Open Minds

Open MindsA few days after a delightful evening dinner, she strolled into my office and announced, “No one can close me on the first attempt.”

I smiled, because nine months earlier, as I was settling into my new office location, it was she who had bounced in with an idea for me, and my money.

Appreciative of the exuberance of youth and enamored with the idea of being a good neighbor, I said, “Yes.”

Agreement was reached on a time for her to make the short trip across the hall from her Life Insurance Company to my CPA Company. As a Shooting Star of her prominent business organization, she was given the opportunity to enter my boutique world of the Hired Gun.

For thirty years, I have focused on the bulls-eye of the targets set by those business people, and my friends, who are intent upon achieving success. Interested by what I might learn from this Quick-draw Artist, my time was offered to her. The, only, caveat (quid pro quo, if you will) was that she and her husband join me for dinner, some evening in the future.

With the benefit of education and experience in running the numbers, I was genuinely curious about what I might have overlooked in regards to the odds of betting against ourselves. Life insurance is, really, Death insurance. As a financial tool, it has its place in the box.

Having built a little empire in my youth and given it away in middle-age, the idea of buying protection against the capricious hand of fate was laughable. Yet, I was intrigued by the enthusiasm of this young woman on a mission.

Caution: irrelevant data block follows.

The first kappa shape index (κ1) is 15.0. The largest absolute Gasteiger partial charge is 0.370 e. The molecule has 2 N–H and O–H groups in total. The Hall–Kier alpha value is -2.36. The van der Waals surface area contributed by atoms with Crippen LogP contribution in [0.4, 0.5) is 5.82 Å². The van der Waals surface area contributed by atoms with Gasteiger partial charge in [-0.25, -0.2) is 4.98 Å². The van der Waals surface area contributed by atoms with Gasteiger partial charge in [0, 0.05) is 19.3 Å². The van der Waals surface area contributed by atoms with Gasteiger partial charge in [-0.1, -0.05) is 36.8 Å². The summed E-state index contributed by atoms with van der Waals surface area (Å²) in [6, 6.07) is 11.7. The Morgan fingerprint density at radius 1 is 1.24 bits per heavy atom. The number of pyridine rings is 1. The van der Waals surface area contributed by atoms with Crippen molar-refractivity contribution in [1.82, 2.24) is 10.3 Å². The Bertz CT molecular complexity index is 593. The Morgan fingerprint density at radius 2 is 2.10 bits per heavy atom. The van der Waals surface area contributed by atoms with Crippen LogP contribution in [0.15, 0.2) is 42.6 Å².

Consistent with the beginning, at the end of our two hours together, I politely declined her sale of Life Insurance. For the months that followed, I graciously reminded her of my offer. Then, right in the middle of Tax Season, I must have been looking a little frazzled. My young, Insurance Agent, neighbor bounced in again to ask if I might consider Long-term Care Insurance. Again, I laughed and said, “No.”

Imagine my surprise when, after months of avoiding my offer for dinner, she bounces in, once again, with Calendar in hand to schedule a date! She had just come from a successful excursion of selling to one of my biggest fans. Some combination of the adrenalin rush of a Contract Closing and Colorful Conversation, emanating from a discovery of this mutual Client Connection, was the catalyst for her new-found want and need to accept my offer.

So, we went to dinner. The three of us: Insurance Agent, Successful Entrepreneur (her husband), and Certified Public Accountant. A pleasant evening it was.